go to MSN.com
Sports
    
Tickets  |   Games  |  
NHL.com  |  @ The Rink  |  Fantasy Games  |  NHL Video  |  In Depth  |  Mike Emrick  |  Q & A  |  Back Issues
Impact
Impact!
NHL.com's Online Magazine
2003 Championship Issue
  • Devils aim for more Cups, not dynasty label

  • Devils' 'Next Generation' has winning feeling

  • First Cup a big thrill for Burns

  • When game's on the line, Brodeur is money in the bank

  • For first-time winners the Stanley Cup is a dream come true

  • Mighty Ducks have come so far, so fast

  • Wigge: Devils pushed beyond weaknesses

  • Photo: Glory

  • Back issues of Impact

  •  
    Pat Burns
    When Pat Burns raised the Stanley Cup it was impossible to wipe the smile from his face as he basked in the moment he dreamed about throughout his often difficult coaching career.

    First Cup thrills Burns
    A regular, old softie
    By Shawn P. Roarke | NHL.com



    The New Jersey Devils waited almost nine months to see their coach, Pat Burns, show the world his soft side.

    On June 9, after a dramatic 3-0 victory against the Mighty Ducks of Anaheim in a winner-take-all Game 7 of the Stanley Cup Finals, the New Jersey players finally got their wish.

    As the team celebrated its third Stanley Cup victory in nine years on the Continental Airlines Arena ice surface -- before a raucous crowd -- Burns walked to the blue line, received the Cup from defenseman Oleg Tverdovsky, turned to the end-zone crowd, lifted the precious chalice over his head and planted a big, fat kiss on it.

    At that moment in time it was impossible to wipe the smile from Burns' face as he basked in the moment he dreamed about throughout his often difficult coaching career. It was that smile, so often absent from his face throughout the long grueling march to the pinnacle of the sport, that brought joy to the players who played so valiantly for him from October onward.

    "Well, Pat, as everybody knows, doesn't smile a whole lot," said Ken Daneyko, a surprise addition by Burns to the Game 7 lineup. "He just kept the pedal to the metal all season long and didn't get complacent. That's what was probably missing from this team the last few years."

    For his part, Burns said the emotion of finally holding the Cup after 144 games of Playoff hockey for four teams -- the Montreal Canadiens, the Toronto Maple Leafs, the Boston Bruins and now the Devils -- had yet to set in.

    "Not a whole lot (was going through my mind)," said Burns. "I was just glad to look at my family and see my family up there. My son, Jason, and my daughter, Maureen, came in from Montreal today. They drove all the way down. My wife was there and friends and family from Quebec were there.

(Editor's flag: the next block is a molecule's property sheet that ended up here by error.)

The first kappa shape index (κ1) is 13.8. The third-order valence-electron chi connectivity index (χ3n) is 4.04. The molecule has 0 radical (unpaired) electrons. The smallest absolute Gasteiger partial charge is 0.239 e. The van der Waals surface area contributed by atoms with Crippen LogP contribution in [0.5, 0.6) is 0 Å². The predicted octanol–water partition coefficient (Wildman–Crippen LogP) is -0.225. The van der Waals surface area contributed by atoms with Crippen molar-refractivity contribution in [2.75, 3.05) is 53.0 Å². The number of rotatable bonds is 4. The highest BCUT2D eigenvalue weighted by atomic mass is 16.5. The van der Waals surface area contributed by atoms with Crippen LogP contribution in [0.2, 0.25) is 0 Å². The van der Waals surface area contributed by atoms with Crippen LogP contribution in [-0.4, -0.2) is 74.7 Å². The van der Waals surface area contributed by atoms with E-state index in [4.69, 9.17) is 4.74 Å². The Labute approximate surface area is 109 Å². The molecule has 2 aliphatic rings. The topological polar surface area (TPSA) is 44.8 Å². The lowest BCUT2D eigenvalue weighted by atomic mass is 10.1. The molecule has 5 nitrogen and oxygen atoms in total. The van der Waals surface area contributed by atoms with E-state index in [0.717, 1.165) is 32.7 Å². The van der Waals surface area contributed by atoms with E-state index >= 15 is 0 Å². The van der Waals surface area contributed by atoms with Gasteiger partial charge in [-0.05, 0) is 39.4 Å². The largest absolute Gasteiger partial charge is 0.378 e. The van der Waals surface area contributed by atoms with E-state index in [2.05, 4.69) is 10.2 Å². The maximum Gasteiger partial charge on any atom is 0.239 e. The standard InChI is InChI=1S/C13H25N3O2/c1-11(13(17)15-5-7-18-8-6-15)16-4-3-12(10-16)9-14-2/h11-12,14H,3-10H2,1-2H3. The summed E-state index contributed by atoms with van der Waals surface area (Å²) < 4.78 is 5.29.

Pat Burns
    Success is how Burns measures himself, not in the opinions of the media or the criticisms of those hockey people outside of his organization.
    "I pointed the Cup at them, because sometimes you forget the people who are behind you, who were there when things don't go too good. They certainly have always been there."

    Burns, who has won the Jack Adams Trophy -- as the League's best coach -- with his three previous employers, only to be unceremoniously dumped by each when things turned sour, finally found his personal redemption upon completion of the Stanley Cup Finals.

    And, his fingerprints were all over the Devils' title. He made the tough moves when they had to be made throughout the season.

    He benched Daneyko, a veteran of every Playoff game in New Jersey history before this postseason. Then, he re-inserted him into the lineup at the ultimate do-or-die moment. He also put the unproven Mike Rupp into the lineup starting in Game 4 of the Finals, looking for a spark from a player that had never tasted postseason hockey at the NHL level. Rupp responded with an assist in his first game and a three-point night, including the game-winning goal, in Game 7 of the Finals.

    Most importantly, he kept his team together after a disastrous loss in Game 6, a 5-2 defeat to Anaheim that had memories of the Devils' collapse against Colorado in the 2001 Finals ringing in the ears of most of his veteran players.

    Those moves, and their success, are how Burns measures himself, not in the opinions of the media or the criticisms of those hockey people outside of his organization.